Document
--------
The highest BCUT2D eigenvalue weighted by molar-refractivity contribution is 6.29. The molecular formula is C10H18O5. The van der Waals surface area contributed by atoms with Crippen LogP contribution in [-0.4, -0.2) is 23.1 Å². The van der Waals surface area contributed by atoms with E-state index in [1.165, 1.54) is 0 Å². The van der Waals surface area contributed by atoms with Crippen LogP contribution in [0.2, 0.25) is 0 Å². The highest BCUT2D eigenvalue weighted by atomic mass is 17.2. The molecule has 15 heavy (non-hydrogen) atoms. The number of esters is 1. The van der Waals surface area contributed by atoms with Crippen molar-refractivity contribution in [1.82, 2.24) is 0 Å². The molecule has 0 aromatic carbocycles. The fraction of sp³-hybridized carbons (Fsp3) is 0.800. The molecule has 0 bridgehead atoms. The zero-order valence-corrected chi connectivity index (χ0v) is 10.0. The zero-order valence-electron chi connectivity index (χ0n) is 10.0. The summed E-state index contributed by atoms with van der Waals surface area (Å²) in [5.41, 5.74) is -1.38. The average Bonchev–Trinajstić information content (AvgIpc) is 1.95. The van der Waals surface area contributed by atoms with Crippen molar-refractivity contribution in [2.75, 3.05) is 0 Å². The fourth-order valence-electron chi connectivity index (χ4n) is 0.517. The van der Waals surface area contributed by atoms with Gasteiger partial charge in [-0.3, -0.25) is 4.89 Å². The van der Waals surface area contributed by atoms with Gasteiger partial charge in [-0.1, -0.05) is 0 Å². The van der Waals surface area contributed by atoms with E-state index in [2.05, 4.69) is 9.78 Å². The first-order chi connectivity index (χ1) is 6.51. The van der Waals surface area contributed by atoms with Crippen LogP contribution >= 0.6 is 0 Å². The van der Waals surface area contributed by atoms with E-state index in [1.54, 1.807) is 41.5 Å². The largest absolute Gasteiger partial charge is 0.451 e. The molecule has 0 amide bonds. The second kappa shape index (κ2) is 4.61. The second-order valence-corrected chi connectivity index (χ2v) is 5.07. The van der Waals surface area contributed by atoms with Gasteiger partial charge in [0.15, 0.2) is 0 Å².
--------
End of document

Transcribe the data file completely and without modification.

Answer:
The highest BCUT2D eigenvalue weighted by molar-refractivity contribution is 6.29. The molecular formula is C10H18O5. The van der Waals surface area contributed by atoms with Crippen LogP contribution in [-0.4, -0.2) is 23.1 Å². The van der Waals surface area contributed by atoms with E-state index in [1.165, 1.54) is 0 Å². The van der Waals surface area contributed by atoms with Crippen LogP contribution in [0.2, 0.25) is 0 Å². The highest BCUT2D eigenvalue weighted by atomic mass is 17.2. The molecule has 15 heavy (non-hydrogen) atoms. The number of esters is 1. The van der Waals surface area contributed by atoms with Crippen molar-refractivity contribution in [1.82, 2.24) is 0 Å². The molecule has 0 aromatic carbocycles. The fraction of sp³-hybridized carbons (Fsp3) is 0.800. The molecule has 0 bridgehead atoms. The zero-order valence-corrected chi connectivity index (χ0v) is 10.0. The zero-order valence-electron chi connectivity index (χ0n) is 10.0. The summed E-state index contributed by atoms with van der Waals surface area (Å²) in [5.41, 5.74) is -1.38. The average Bonchev–Trinajstić information content (AvgIpc) is 1.95. The van der Waals surface area contributed by atoms with Crippen molar-refractivity contribution in [2.75, 3.05) is 0 Å². The fourth-order valence-electron chi connectivity index (χ4n) is 0.517. The van der Waals surface area contributed by atoms with Gasteiger partial charge in [-0.3, -0.25) is 4.89 Å². The van der Waals surface area contributed by atoms with Gasteiger partial charge in [-0.1, -0.05) is 0 Å². The van der Waals surface area contributed by atoms with E-state index in [2.05, 4.69) is 9.78 Å². The first-order chi connectivity index (χ1) is 6.51. The van der Waals surface area contributed by atoms with Crippen LogP contribution >= 0.6 is 0 Å². The van der Waals surface area contributed by atoms with E-state index in [1.54, 1.807) is 41.5 Å². The largest absolute Gasteiger partial charge is 0.451 e. The molecule has 0 amide bonds. The second kappa shape index (κ2) is 4.61. The second-order valence-corrected chi connectivity index (χ2v) is 5.07. The van der Waals surface area contributed by atoms with Gasteiger partial charge in [0.15, 0.2) is 0 Å².